Shellfishing along the shores of Indian Island is limited to Native American tribal members and Naval employees, all of whom must have state licenses (EFA Northwest 1997a). Oyster and clam beds immediately north of Indian Island and along Boggy Spit have been impacted by contaminants released from Port Hadlock's North End Landfill (Site 10) (EFA Northwest 1997a; URS 1995a). These releases prompted the Navy, with the concurrence of the Washington State Department of Health (WDOH), to place a ban on recreational activities and shellfishing at beaches immediately adjacent to Site 10 (beach 19) and along Boggy Spit (beaches 1 and 2) (see Figure 3) (WDOH 1991, 1996; EFA Northwest 1996a). The ban has been in place since 1988 and prohibits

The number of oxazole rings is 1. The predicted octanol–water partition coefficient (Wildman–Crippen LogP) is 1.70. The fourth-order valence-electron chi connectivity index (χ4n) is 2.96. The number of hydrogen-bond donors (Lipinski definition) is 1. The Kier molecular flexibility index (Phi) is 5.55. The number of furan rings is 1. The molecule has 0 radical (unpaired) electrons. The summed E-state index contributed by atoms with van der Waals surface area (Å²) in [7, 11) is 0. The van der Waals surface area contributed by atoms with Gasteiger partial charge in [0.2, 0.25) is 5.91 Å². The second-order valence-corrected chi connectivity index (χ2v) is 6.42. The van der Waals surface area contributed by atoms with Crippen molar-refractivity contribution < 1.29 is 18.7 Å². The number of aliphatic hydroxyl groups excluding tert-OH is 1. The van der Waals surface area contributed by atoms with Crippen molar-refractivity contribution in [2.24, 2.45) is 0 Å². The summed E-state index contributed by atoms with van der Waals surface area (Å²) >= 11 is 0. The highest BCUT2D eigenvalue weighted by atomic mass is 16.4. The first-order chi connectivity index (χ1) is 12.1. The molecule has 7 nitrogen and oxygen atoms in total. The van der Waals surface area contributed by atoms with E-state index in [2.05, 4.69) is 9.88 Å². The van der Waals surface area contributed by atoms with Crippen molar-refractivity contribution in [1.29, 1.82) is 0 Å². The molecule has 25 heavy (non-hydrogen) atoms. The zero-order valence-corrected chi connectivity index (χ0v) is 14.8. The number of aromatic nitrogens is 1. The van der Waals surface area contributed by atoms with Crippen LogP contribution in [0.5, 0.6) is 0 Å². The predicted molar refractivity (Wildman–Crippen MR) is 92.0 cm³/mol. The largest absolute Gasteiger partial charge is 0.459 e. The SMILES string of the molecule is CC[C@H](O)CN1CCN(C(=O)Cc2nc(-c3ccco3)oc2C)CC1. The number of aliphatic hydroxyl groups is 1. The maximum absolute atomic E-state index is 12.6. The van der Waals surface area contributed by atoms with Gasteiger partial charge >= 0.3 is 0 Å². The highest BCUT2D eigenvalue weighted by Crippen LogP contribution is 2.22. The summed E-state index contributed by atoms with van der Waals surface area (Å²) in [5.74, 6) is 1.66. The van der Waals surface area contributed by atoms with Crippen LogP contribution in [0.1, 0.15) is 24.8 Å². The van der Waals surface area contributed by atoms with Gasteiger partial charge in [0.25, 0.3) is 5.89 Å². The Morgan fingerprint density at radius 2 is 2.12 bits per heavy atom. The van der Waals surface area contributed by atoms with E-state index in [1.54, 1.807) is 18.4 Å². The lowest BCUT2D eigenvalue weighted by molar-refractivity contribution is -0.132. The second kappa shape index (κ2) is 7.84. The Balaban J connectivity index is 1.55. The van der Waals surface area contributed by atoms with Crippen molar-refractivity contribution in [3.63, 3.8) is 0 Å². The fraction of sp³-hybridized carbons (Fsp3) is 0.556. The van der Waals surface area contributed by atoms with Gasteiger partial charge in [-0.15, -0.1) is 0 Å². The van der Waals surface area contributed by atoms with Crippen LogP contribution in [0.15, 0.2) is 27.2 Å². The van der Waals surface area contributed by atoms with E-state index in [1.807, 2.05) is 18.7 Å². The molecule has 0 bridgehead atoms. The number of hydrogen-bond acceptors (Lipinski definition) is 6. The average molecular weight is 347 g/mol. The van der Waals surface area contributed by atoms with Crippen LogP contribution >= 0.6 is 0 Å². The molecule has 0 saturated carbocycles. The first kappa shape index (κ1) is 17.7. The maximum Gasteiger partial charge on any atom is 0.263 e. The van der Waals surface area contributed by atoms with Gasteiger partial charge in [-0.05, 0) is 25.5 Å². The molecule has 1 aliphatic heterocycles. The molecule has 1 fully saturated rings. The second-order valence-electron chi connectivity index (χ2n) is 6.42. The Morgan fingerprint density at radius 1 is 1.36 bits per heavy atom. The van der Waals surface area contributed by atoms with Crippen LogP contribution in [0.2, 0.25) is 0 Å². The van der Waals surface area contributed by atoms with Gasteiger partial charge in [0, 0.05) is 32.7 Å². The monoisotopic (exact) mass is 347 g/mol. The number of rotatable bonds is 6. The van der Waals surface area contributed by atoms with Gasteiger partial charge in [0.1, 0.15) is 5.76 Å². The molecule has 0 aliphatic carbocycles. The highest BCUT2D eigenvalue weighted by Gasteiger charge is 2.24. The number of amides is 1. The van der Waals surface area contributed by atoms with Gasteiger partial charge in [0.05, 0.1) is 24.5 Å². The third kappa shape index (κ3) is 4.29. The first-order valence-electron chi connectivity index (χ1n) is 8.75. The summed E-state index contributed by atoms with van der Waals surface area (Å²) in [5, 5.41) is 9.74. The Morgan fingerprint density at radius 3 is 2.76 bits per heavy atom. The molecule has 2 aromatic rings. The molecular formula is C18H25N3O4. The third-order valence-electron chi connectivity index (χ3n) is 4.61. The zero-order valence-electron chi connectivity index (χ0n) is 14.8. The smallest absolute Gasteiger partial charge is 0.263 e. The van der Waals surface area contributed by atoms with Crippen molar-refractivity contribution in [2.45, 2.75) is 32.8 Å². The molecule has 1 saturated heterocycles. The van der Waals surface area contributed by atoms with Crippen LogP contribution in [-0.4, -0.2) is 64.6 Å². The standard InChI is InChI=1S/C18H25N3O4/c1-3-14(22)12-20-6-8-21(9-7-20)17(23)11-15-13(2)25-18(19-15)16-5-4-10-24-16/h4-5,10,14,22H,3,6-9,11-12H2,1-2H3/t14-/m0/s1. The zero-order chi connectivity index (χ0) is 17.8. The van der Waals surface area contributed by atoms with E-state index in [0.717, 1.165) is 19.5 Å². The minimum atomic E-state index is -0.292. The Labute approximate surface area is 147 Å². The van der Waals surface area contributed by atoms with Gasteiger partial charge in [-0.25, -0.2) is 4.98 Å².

Signs are posted to inform people of the bans in these areas, and additional signs in several languages will be posted in the near future (EFA Northwest 1997a).

According to the Washington Department of Fish and Wildlife, the shellfish beds north of Indian Island were some of the most productive in the state (URS 1995b). Prior to the 1988 ban, tribal members used beaches along Boggy Spit for subsistence, commercial, and ceremonial shellfish harvesting activities (EFA Northwest 1995; URS 1995a). There is significant public and tribal interest in reopening these beaches (EFA Northwest, 1995; Foster Wheeler 1996a). Shellfish harvesting is currently allowed along the northern end of Marrowstone Island (e.g., Fort Flagler State Park), at the northwestern end of Marrowstone Island, and between Marrowstone and Indian Island (e.g., Mystery Bay State Park).

    Water Supply

Backup water supply wells Nos. 1 and 2 were drilled on Indian Island in 1941, and the water from these wells may have supplied the island until 1945. Port Hadlock has been purchasing its water from Port Townsend since 1945. Port Townsend's water is treated according to the EPA's Safe Drinking Water Act and is safe to drink.